A typical programme includes:
- physical exercise training tailored to your needs and ability – such as walking, cycling and strength exercises
- education about your condition for you and your family
- dietary advice
- psychological and emotional support
The programmes are provided by a number of different healthcare professionals, including physiotherapists, nurse specialists and dietitians.
The British Lung Foundation has more information about pulmonary rehabilitation.
If you have severe symptoms or experience a particularly bad flare-up, you may sometimes need additional treatment.
Nebulised medication may be used in severe cases of COPD if inhalers haven't worked.
This is where a machine is used to turn liquid medication into a fine mist that you breathe in through a mouthpiece or a face mask. It enables a large dose of medicine to be taken in one go.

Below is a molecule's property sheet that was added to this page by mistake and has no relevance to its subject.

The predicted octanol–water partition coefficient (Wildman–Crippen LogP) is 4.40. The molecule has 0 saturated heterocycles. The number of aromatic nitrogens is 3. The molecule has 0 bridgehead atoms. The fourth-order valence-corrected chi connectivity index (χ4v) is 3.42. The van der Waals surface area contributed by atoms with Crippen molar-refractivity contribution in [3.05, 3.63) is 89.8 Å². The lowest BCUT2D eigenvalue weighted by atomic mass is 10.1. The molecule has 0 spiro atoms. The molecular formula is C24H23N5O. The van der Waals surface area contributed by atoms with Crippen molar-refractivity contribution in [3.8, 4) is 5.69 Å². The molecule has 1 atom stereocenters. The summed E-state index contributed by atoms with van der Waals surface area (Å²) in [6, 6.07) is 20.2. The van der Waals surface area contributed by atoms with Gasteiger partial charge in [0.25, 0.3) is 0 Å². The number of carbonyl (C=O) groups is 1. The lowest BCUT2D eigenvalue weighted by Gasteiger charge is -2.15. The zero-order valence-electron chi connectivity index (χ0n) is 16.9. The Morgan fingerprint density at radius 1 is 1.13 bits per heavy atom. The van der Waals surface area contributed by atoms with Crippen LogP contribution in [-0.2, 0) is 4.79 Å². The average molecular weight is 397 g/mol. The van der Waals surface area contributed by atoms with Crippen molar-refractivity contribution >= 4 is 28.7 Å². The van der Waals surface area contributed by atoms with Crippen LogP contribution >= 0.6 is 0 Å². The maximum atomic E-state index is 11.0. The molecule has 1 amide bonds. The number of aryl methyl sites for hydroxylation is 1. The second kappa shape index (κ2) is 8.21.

You'll usually be given a nebuliser device to use at home after being shown how to use it.
Long-term oxygen therapy
If your COPD results in a low level of oxygen in your blood, you may be advised to have oxygen at home through nasal tubes or a mask.
This can help stop the level of oxygen in your blood becoming dangerously low, although it's not a treatment for the main symptoms of COPD, such as breathlessness.
Long-term oxygen treatment should be used for at least 16 hours a day.
The tubes from the machine are long, so you will be able to move around your home while you're connected. Portable oxygen tanks are available if you need to use oxygen away from home.
Don't smoke when using oxygen. The increased level of oxygen is highly flammable and a lit cigarette could cause a fire or explosion.